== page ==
HAMLET
Riverside Studios, London W6
Opened 15 September, 1992

Reviews on these pages are meant primarily to recommend or to warn off potential theatregoers, and in this case whatever I say will make no difference the show was completely sold out long before it opened, on the strength of culture-hunk Alan Rickman in the name part. Which may be as well, because it's not actually very wonderful at all.

Georgian director Robert Sturua was one of producer Thelma Holt's eye-opening cultural imports over a decade ago, but he fails to invest this play with freshness or energy; the flatness is exacerbated by extensive but clumsy use of a T-shaped stage gallery and a sound score that could be jettisoned wholesale without injuring the production.

Rickman gives a competent but uninspired reading as the Prince: moderately, not corrosively, sardonic and seldom overwrought either in his agonies of thought or fiery bursts of action. The other principals, however, fall well short of the mark: Geraldine McEwan's Gertrude is irritatingly mimsy, Michael Byrne's Polonius begins shrewdly but loses his way, and Adrian Rawlins' Laertes wants to be Gerard Murphy.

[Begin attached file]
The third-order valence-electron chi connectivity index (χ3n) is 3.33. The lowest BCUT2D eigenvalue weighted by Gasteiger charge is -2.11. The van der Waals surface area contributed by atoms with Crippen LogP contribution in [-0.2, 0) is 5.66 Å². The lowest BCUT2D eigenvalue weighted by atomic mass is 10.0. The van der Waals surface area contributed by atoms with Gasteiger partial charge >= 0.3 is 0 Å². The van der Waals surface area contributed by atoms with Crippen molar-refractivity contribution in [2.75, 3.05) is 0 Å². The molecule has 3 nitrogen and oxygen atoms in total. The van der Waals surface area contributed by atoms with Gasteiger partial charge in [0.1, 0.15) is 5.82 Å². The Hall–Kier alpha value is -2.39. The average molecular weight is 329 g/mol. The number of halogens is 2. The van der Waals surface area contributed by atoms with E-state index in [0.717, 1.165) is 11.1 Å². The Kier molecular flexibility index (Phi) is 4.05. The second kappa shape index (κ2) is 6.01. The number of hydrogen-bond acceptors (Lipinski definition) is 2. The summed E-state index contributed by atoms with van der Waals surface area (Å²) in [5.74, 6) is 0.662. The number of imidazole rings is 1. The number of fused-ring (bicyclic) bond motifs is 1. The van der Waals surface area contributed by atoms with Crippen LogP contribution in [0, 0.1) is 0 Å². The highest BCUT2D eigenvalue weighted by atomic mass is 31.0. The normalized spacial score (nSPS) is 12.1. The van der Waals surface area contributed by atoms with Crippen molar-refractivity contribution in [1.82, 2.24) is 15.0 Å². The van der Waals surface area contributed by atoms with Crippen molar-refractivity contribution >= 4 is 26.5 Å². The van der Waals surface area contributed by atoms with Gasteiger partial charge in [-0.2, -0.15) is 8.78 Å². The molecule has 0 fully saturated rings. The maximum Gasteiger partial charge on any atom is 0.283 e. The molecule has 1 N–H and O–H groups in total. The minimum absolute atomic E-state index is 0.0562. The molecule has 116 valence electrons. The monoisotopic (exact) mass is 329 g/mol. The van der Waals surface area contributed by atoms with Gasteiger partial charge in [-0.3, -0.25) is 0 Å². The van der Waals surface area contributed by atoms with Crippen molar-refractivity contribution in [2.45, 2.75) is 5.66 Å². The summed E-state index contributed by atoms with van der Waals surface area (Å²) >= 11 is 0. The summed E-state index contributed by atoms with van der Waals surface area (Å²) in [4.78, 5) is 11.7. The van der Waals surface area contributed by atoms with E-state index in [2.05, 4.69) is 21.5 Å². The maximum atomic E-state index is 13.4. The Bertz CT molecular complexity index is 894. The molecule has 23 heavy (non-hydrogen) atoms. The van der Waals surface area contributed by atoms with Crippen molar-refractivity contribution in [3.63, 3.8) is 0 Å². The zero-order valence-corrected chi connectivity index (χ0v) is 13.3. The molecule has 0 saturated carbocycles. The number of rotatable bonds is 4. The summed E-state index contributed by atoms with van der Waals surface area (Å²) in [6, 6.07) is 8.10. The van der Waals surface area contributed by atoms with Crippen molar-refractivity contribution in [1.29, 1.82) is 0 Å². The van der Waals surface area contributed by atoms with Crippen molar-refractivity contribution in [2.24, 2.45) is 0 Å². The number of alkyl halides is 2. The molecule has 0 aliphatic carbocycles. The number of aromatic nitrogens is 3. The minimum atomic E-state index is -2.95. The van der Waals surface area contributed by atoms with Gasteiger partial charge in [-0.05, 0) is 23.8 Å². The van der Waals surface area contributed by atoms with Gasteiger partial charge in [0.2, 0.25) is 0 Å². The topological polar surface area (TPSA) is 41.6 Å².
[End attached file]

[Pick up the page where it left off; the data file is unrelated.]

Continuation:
After the one interval (late, at the two-hour mark), Sturua's erratic cutting leads to an unsettling scramble towards the most terse duel I've ever seen: blink and you miss Gertrude's poisoning, Hamlet's fatal wounding and Laertes' suicide suicide? Nobody realistically expects a major revelatory Hamlet these days, but we still have that nagging hope; and from a team of such pedigree, this is a sadly underwhelming experience.

Written for City Limits magazine.

Copyright Ian Shuttleworth; all rights reserved.

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